Netflix Will Remain As My Favorite Streaming Service
Netflix stock prices have been going down in the last few months and this month has seen the biggest drop. The price of Netflix stock was trading above $600 only 5-6 months ago. Now the stock is trading at around $215. The main reasons seems to be the drop in the numbers of Netflix users. At least that's how investment analysts are looking at it. Some cited issues like Netflix's fight against sharing the same account/passwords by multiple people. I doubt it was a big deal, and that most people don't share passwords for security reasons.
A few months ago I wrote about how impressive Netflix business model and decisions were. I still hold the same belief and I think this short term troubles for its stocks will not change its long term vision and it will continue to remain as the top streaming service.
Netflix is a pioneer. It has changed tv and movies industry and utilized technology in doing so. As a company it has made many impressive business decisions that made it what is today. Today, there are new challenges for Netflix. Most important ones are the competition. When it first started, it was a one of its kind and didn't have any competition. Today there are many streaming services. Paramount+, Hulu, HBO+, Apple TV+, Disney+, Amazon Prime, Peacock, Tubi, Youtube, Showtime, AMC+, many more. I have used many of these services at some point. But the only service I always had without interruptions and cancellations is Netflix.
Netflix hasn't stopped innovating and pivoting when needed to continue to deliver quality streaming service. It has been trustworthy, and remained true to its core business believes that made it so popular in the first place. No, sharing passwords is not what made Netflix successful. I think one of the main things Netflix has done is removed commercials. This has added more quality for the entertainment time. It doesn't make sense, why should a quality time with friends and family be interrupted by companies trying to sell something to people. That's rude. While many others couldn't figure out how to run TV and movies business without commercials, Netflix did. Even Hulu when it started and had the support and backing of other companies in the industry, it always remained faithful to commercials and ads. Even when Hulu started charging fees for its services, they still had commercials.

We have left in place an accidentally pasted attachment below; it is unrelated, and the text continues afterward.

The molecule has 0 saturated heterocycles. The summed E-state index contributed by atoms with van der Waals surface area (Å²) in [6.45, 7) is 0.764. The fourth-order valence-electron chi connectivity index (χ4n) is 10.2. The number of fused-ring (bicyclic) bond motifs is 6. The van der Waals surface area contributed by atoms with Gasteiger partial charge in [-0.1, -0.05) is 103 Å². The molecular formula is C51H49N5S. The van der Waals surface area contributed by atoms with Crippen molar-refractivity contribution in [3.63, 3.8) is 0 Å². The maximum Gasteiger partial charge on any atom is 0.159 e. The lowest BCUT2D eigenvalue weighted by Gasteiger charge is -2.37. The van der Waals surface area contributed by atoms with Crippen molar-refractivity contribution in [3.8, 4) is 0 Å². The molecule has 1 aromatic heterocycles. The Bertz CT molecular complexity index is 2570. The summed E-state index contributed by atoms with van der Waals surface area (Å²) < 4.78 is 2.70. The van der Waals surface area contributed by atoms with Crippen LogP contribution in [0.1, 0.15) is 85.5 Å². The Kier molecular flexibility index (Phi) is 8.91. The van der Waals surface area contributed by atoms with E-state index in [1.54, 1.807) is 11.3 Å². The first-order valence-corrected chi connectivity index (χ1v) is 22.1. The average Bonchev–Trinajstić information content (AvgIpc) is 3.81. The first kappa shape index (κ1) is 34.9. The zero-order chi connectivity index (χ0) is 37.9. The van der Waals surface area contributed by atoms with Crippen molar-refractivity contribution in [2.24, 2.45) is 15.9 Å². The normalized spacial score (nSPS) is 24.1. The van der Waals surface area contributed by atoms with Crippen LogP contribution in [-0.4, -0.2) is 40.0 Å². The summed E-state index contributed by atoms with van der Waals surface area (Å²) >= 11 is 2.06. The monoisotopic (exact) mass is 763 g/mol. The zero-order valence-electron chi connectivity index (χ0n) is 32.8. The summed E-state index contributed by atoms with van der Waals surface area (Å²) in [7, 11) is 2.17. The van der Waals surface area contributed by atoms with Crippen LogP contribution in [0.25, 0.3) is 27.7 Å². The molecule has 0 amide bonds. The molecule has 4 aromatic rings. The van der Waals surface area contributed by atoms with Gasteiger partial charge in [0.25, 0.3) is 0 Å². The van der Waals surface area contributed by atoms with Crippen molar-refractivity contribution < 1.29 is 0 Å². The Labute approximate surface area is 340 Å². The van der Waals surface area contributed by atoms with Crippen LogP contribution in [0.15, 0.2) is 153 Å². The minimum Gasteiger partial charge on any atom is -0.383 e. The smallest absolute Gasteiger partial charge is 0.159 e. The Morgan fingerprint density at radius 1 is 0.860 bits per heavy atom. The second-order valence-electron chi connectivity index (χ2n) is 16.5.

Today's streaming services offer subscription options: cheaper one for a service with commercials, and more expensive one for a service without commercials. They do believe streaming model with commercials and ads is still a good one and probably will not abandon it anytime soon.
I admire innovators and visionaries that bring about new things and making things better for people. In the past we had no options but to use services of monopolies like Comcast and in return likes of Comcast wouldn't do anything to improve services but keep increasing their fees. Such companies would even split up regions amongst themselves so that they wouldn't have to compete. Netflix was the competition none of them expected. Many people have moved to online streaming services and stopped using services like Comcast cable. I think it is a win.
One of Netflix's clever business models was to offer DVDs in mail along with streaming services. I was surprised to find out they still have DVD mailing service as a separate subscription. I thought they went fully online streaming and stopped mailing DVDs. Apparently, there is till an option to receive DVDs in the mail. Offering this service, they were providing people with something they were already familiar with and compatible with their devices at home. This also added convenience of not traveling to video rental stores, and offered good collection of movies and tv shows. I believe this helped them with onboarding masses to their streaming platform.